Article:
The book, whose production was funded by a grant from the National Endowment for the Humanities, will be released June 1, 2015 and made available free of charge through the open-source platform Scalar, created by the Alliance for Networking Visual Culture at the University of Southern California.

Using video and still photography, Pathfinders captures demonstrations of four groundbreaking works, performed by their authors on vintage systems.  Readers accessing the book will watch Judy Malloy walk through her database novel Uncle Roger, originally published on the Whole Earth ‘Lectronic Link and considered by some the first example of social-media literature.  They will also see a tour of Uncle Buddy’s Phantom Funhouse, a revolutionary hypermedia novel-in-a-box by John McDaid, and a demonstration of two classics in the early hypertext system Storyspace, Shelley Jackson’s Patchwork Girl and William Bly’s We Descend.  Extensive interviews with all four authors add an important dimension of oral history to the project.

All four are acclaimed works of fiction representing the cultural impact of digital technologies that resonate today in experimental writing, video games, cinema, and virtual reality experiences.

Pathfinders was created by Dene Grigar, Professor and Director of the Creative Media & Digital Culture Program at Washington State University Vancouver, and Stuart Moulthrop, Professor of English at the University of Wisconsin-Milwaukee.  Demonstrations and research took place in the Electronic Literature Lab (ELL), a working collection of electronic literature and vintage computers dating from1983 assembled and directed by Grigar. The designer of the Pathfinders book is Will Luers, faculty member in the CMDC Program. Madeleine Brookman, a junior in the CMDC Program, served as the Research Assistant to the project.

The formal book launch party is scheduled for Friday, June 5, at 6:30 p.m. at Nouspace-Angst Gallery, located at 1015 Main Street, Vancouver, WA. The works of these authors will be displayed on vintage computers and copies of the book will be on view to the public. For more information, contact Dr. Dene Grigar, dgrigar at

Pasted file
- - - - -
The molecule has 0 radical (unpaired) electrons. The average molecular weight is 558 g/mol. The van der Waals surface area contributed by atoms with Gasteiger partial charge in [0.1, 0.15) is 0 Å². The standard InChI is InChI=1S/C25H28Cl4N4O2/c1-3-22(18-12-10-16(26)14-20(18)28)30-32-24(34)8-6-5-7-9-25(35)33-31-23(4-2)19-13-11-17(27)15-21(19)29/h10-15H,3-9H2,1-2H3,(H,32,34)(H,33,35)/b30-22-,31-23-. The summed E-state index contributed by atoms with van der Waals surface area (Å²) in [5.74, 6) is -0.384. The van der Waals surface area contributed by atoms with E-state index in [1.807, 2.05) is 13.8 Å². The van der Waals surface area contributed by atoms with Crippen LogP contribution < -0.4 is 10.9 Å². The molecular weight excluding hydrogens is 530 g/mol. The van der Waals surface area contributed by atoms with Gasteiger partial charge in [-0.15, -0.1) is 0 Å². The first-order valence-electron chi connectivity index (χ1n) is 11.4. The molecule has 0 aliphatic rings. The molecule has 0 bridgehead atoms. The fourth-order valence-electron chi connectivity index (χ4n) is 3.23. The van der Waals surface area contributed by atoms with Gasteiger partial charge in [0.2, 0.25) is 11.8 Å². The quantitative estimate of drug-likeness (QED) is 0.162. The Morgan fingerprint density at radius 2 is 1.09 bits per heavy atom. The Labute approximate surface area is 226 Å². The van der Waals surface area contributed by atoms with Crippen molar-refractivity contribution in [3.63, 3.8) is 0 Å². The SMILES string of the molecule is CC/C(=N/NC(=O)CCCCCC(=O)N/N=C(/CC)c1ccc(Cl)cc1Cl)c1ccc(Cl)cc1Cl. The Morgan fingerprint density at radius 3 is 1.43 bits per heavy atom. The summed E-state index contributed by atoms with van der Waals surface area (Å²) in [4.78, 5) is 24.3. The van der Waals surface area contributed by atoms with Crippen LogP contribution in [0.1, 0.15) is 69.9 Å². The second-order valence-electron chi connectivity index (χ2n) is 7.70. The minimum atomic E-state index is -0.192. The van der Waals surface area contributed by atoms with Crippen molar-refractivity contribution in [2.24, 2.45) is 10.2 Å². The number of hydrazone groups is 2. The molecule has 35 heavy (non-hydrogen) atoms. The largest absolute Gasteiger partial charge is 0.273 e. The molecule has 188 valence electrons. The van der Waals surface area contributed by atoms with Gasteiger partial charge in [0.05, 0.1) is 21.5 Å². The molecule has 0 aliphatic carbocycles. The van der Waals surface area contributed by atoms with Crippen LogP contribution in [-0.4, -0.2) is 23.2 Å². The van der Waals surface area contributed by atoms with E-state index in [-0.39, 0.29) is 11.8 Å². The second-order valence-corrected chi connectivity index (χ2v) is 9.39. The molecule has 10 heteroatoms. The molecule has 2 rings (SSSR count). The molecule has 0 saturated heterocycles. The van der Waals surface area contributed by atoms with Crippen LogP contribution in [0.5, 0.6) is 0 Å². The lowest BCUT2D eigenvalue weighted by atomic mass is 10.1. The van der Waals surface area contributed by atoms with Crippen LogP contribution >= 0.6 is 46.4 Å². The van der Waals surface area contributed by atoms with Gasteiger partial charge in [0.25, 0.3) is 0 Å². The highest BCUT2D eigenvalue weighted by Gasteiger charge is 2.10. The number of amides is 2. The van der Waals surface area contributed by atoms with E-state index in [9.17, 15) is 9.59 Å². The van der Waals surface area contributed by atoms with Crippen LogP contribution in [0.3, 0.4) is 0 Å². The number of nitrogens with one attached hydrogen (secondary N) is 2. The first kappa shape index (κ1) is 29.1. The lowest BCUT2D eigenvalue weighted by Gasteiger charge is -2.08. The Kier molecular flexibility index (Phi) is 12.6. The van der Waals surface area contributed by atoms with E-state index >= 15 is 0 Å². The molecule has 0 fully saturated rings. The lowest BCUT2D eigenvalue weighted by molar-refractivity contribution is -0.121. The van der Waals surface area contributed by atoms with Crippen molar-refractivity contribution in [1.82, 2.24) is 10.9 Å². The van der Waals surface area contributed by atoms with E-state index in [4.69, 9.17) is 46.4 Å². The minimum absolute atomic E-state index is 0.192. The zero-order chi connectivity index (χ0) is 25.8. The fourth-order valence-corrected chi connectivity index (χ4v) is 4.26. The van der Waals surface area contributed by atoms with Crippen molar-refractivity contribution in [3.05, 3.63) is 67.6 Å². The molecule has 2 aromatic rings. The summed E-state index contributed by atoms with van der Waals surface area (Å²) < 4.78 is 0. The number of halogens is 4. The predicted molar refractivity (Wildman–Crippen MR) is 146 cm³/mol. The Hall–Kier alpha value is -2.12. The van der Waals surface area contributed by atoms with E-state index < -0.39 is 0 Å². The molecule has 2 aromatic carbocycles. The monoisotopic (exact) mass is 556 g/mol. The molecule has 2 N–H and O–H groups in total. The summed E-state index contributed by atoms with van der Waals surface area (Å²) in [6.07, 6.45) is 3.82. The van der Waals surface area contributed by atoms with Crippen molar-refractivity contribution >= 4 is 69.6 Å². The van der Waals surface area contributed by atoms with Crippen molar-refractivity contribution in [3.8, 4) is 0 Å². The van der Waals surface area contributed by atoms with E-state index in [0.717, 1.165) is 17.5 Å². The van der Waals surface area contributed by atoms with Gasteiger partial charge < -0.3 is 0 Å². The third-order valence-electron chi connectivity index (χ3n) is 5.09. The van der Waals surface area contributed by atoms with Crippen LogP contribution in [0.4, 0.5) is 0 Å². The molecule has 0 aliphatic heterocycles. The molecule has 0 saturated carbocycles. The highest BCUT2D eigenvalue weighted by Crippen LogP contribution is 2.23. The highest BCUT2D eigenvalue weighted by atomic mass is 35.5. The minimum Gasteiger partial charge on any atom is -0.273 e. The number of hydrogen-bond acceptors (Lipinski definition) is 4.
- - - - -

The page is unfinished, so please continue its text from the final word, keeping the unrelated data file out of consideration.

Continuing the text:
The book will be available at

ELO Prize 2015

April 19, 2015 in Calls, ELO, Press Release

The 2015 ELO Annual Prize
ubmission Deadline May 5

The ELO is proud to announce the 2015 “N. Katherine Hayles Award for Criticism of Electronic Literature” and the “Robert Coover Award for a Work of Electronic Literature.” Introduced in 2014, these awards honor the best works of art and scholarship in the field of electronic literature.  The 1st place winner is awarded $1000, a plaque, and a one-year membership to the ELO.  One prize for Honorable Mention will be awarded and consists of a plaque and one-year membership in ELO. Guidelines for submissions can be found on the announcement page for each award.

“The Robert Coover Award
for a Work of Electronic Literature”

“The Robert Coover Award for a Work of Electronic Literature” is an award given for the best work of electronic literature. Bestowed by the Electronic Literature Organization and funded through a generous donation from supporters and members of ELO, this annual prize aims to recognize creative excellence. The prize for “1st Place” comes a $1000 award, a plaque showing the name of the winner and the acknowledgement of the achievement, and a one-year membership in the Electronic Literature Organization at the Associate Level. One prize for “Honorary Mention” is awarded and consists of a plaque showing the name of the winner and an acknowledgement of the achievement and a one-year membership in the Electronic Literature Organization at the Associate Level. The Guidelines and Online Submission Form for this award are found here.  Submissions open on April 5, 2015.


“The N. Katherine Hayles Award
for Criticism of Electronic Literature”